Third world status, poverty and hunger should not be a way of life for aboriginal families and aboriginal children. I am sure the minister wants to move heaven and earth to feed these families. How is she going to make sure they eat well this winter?

Aboriginal Affairs
Oral Question Period

3 p.m.

Brant
Ontario

Liberal

Jane Stewart Minister of Indian Affairs and Northern Development

Mr. Speaker, as the hon. member points out, it is a challenge to ensure that peoples in the north have access to good quality food.

The cost of transportation of perishable goods to the north is extraordinary. That is why it is important for us as a government and for territorial governments to work together to ensure that fresh vegetables and perishable goods are made available to communities in the north.

Health
Oral Question Period

3 p.m.

Progressive Conservative

Greg Thompson Charlotte, NB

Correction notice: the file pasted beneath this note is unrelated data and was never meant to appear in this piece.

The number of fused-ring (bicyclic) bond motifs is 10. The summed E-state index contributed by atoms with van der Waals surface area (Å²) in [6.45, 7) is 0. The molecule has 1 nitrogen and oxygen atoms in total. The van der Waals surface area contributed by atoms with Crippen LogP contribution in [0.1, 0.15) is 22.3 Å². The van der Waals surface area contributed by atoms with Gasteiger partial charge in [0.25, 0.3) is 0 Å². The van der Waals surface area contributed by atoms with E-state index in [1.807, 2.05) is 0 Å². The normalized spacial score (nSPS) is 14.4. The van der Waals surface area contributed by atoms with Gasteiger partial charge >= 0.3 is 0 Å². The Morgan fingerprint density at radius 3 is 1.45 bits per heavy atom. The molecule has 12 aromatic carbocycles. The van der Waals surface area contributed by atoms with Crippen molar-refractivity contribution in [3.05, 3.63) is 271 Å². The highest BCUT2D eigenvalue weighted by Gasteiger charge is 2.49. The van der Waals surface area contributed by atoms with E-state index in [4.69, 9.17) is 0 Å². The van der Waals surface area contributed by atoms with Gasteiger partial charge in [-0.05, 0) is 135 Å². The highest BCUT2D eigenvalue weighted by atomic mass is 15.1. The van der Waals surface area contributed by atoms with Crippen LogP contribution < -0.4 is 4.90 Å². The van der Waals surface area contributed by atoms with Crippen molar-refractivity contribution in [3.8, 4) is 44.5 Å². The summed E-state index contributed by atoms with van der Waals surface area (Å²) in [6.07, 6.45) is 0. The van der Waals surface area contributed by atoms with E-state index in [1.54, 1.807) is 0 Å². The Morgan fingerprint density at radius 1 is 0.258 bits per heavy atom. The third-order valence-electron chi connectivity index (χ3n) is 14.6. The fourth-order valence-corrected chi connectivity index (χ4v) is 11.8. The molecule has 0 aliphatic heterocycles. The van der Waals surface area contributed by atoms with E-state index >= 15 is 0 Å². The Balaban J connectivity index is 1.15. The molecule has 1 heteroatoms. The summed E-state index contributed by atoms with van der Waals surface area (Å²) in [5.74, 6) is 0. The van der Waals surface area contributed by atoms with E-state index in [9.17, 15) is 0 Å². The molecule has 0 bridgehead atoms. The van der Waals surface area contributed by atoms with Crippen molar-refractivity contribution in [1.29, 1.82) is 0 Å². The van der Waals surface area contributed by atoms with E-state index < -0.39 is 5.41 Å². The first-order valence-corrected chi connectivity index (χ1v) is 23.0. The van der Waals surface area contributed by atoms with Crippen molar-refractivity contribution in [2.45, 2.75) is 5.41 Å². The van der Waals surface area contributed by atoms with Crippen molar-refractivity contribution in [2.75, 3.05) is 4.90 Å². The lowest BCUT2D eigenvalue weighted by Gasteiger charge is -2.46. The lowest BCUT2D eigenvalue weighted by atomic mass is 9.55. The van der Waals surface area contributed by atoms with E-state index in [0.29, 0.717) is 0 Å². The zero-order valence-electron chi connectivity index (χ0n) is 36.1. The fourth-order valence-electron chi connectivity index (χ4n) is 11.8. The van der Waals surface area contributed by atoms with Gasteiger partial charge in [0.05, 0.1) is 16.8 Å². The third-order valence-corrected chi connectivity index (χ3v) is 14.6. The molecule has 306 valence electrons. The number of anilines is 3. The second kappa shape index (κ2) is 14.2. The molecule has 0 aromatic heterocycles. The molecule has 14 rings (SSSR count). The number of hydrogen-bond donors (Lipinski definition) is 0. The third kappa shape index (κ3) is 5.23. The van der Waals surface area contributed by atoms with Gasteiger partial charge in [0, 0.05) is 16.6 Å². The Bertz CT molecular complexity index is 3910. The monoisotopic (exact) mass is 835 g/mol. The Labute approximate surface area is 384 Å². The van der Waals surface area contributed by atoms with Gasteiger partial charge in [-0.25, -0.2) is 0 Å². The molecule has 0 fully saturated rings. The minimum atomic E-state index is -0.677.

Mr. Speaker, between 25 to 30 Canadians die each year because of CJD, otherwise known as mad cow disease.

Three years ago the Canadian Red Cross ordered the single largest recall of blood products in the history of the country because of CJD contamination.

Will the minister now do what the British have done and what Bayer Inc. has done and ban the use of British plasma? The clock is ticking. The minister has a chance to do something. Will he act now?

Health
Oral Question Period

3 p.m.

Etobicoke Centre
Ontario

Liberal

Allan Rock Minister of Health

Mr. Speaker, as I told the member last week, or perhaps the week before, we have received the Bayer report. We are looking at it.

We have in place not only the scientists at Health Canada but also the Blood Safety Council which is there to advise us as an independent body. We will take advice and we will do the right thing.

Government Response To Petitions
Routine Proceedings

October 28th, 1998 / 3:05 p.m.

Liberal

Peter Adams Peterborough, ON

Mr. Speaker, pursuant to Standing Order 36(8), I have the honour to table, in both official languages, the government's response to 12 petitions.

Committees Of The House
Routine Proceedings

3:05 p.m.

Liberal

Shaughnessy Cohen Windsor—St. Clair, ON

Mr. Speaker, I have the honour to present, in both official languages, the 14th report of the Standing Committee on Justice and Human Rights entitled “Victims Rights—A Voice, not a Veto”.